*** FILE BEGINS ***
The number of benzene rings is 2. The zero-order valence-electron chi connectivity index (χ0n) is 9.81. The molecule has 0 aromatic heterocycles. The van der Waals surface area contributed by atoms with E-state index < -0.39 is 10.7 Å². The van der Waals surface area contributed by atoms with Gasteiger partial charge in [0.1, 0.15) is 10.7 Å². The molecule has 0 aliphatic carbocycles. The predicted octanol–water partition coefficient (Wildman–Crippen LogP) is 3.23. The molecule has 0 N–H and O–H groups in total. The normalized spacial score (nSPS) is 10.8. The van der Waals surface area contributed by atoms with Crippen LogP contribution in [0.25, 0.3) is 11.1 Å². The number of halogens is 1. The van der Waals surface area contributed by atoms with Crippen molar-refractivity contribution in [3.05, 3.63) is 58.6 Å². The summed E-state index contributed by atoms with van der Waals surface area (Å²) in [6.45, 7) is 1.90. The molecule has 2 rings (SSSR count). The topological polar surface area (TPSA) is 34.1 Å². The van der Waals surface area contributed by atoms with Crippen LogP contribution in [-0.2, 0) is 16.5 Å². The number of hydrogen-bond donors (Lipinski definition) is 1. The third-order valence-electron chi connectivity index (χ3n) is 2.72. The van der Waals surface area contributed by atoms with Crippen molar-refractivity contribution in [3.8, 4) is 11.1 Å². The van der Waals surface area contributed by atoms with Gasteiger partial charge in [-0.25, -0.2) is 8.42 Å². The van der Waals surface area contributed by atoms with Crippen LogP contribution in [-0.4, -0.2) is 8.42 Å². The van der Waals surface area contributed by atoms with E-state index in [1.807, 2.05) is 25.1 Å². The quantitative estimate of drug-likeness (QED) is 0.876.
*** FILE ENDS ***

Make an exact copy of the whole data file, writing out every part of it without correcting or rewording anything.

The number of benzene rings is 2. The zero-order valence-electron chi connectivity index (χ0n) is 9.81. The molecule has 0 aromatic heterocycles. The van der Waals surface area contributed by atoms with E-state index < -0.39 is 10.7 Å². The van der Waals surface area contributed by atoms with Gasteiger partial charge in [0.1, 0.15) is 10.7 Å². The molecule has 0 aliphatic carbocycles. The predicted octanol–water partition coefficient (Wildman–Crippen LogP) is 3.23. The molecule has 0 N–H and O–H groups in total. The normalized spacial score (nSPS) is 10.8. The van der Waals surface area contributed by atoms with Crippen LogP contribution in [0.25, 0.3) is 11.1 Å². The number of halogens is 1. The van der Waals surface area contributed by atoms with Crippen molar-refractivity contribution in [3.05, 3.63) is 58.6 Å². The summed E-state index contributed by atoms with van der Waals surface area (Å²) in [6.45, 7) is 1.90. The molecule has 2 rings (SSSR count). The topological polar surface area (TPSA) is 34.1 Å². The van der Waals surface area contributed by atoms with Crippen LogP contribution in [-0.2, 0) is 16.5 Å². The number of hydrogen-bond donors (Lipinski definition) is 1. The third-order valence-electron chi connectivity index (χ3n) is 2.72. The van der Waals surface area contributed by atoms with Crippen molar-refractivity contribution in [3.8, 4) is 11.1 Å². The van der Waals surface area contributed by atoms with Gasteiger partial charge in [-0.25, -0.2) is 8.42 Å². The van der Waals surface area contributed by atoms with Crippen LogP contribution in [-0.4, -0.2) is 8.42 Å². The van der Waals surface area contributed by atoms with E-state index in [1.807, 2.05) is 25.1 Å². The quantitative estimate of drug-likeness (QED) is 0.876.